“I’m going to let you have a look,” Persson said, as he showed his cards to Krish Menon, the player directly on his right, giving him a sweat as the hand developed. “You blink twice if you think I should continue.”

Initially, Menon was smiling and joking, but went silent after seeing Persson’s hand, fives full of sevens, in a bid not to give anything away in the form of tells. For the record, he did not blink twice, or distinctly in any form. He was like a statue.

Dwan fired out a bet of $31,000 on fifth street, and Persson quickly responding by pushing all-in for his opponent’s last $164,000.

“I could have deuce-seven,” he declared.

That’s the truth, too. Persson could have been staring down at anything, poker’s worst starting hand included, he’s that unpredictable.

“He didn’t snap-call Patrik, that’s a good sign” he continued with his table talk, motioning toward Antonius on his left, being sure to include everyone at the table.

Then, as he stretched back in his seat, and interlocked his hands behind his head, as if totally relaxed, he said, “I’m feeling awfully confident and loose.”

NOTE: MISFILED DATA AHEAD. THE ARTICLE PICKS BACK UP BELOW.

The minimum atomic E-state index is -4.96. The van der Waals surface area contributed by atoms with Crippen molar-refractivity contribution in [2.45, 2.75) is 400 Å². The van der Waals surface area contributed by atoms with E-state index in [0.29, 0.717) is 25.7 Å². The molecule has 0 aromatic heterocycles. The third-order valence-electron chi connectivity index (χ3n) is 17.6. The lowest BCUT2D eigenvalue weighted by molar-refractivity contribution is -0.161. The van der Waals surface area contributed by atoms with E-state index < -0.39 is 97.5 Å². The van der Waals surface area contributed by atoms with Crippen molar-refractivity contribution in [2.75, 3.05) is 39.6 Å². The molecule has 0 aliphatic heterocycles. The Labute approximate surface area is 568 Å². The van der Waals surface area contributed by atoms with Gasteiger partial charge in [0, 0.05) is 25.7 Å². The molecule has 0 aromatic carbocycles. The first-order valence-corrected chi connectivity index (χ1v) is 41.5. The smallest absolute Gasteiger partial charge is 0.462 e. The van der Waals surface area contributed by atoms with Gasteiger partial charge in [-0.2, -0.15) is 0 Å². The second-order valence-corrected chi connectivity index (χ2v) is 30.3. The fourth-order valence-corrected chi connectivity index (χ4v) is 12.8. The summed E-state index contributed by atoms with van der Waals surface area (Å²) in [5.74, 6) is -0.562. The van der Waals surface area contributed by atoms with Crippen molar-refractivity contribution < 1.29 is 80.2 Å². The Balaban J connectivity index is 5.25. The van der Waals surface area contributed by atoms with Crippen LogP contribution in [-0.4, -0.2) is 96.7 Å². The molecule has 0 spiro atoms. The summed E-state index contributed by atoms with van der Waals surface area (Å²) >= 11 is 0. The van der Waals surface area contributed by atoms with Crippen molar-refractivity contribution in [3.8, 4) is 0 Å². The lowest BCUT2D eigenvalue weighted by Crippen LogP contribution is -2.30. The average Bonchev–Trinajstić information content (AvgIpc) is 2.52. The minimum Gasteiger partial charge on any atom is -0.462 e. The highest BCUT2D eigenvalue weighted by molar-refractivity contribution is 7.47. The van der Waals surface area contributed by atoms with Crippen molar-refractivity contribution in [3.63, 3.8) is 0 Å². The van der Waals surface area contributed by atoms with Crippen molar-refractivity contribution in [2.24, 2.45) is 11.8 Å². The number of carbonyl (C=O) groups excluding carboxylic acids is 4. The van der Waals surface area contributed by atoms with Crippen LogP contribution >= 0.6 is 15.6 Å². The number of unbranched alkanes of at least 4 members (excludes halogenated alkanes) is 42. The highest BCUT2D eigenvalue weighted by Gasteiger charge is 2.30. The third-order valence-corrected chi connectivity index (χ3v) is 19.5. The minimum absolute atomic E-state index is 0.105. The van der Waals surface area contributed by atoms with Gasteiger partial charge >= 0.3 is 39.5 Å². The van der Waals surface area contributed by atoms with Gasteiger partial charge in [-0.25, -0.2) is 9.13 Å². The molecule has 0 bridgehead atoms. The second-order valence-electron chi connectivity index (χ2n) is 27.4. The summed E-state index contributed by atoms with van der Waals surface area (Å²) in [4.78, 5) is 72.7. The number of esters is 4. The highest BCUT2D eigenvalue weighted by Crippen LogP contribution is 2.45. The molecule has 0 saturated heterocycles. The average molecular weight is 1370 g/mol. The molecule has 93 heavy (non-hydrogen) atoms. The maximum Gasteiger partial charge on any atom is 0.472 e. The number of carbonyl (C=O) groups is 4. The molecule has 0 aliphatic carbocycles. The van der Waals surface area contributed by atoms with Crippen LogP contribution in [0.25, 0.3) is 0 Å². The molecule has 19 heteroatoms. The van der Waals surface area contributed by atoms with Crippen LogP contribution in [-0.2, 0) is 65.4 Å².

Courage & Chatter

He was the picture of a high roller in all his glory, confident, and sitting with the best of it. Dwan was left pondering the game’s ultimate question, did Persson have it or not? As he deliberated, Persson kept chatting away.

“I’ve got courage son, but in this spot, I might have a monster. Why would I be bluffing here? First of all, I always have courage, but sometimes I do have a f— monster,” adding the expletive for emphasis. “It’s evil genius over here. I feel like you maybe spiked a queen on the turn. My reading skills were never that good, that’s why I just bought casinos. You don’t want to be stuck this early, this is blood. I’ll be quiet now; I feel like you’re out-talking me.”

Eric Persson with his hands behind his head

Of course, being the force of nature he is, Persson kept talking until Dwan eventually folded. In this instance, the diatribe didn’t work, and he wasn’t paid off, but he certainly tried his best to persuade the call. Dwan then offered $2,000 to see his cards, and always the businessman, Persson gladly obliged. Good deal, right? He raked in a $243,500 pot, plus an extra couple grand for tipping money.

Fans were getting good value for their PokerGo subscription money, and social media blew up. It was quite a spectacle. Here you had a deep-pocketed recreational player who ikes to talk against some of the best cash game specialists on the planet, and the amateur was winning.

The Table Captain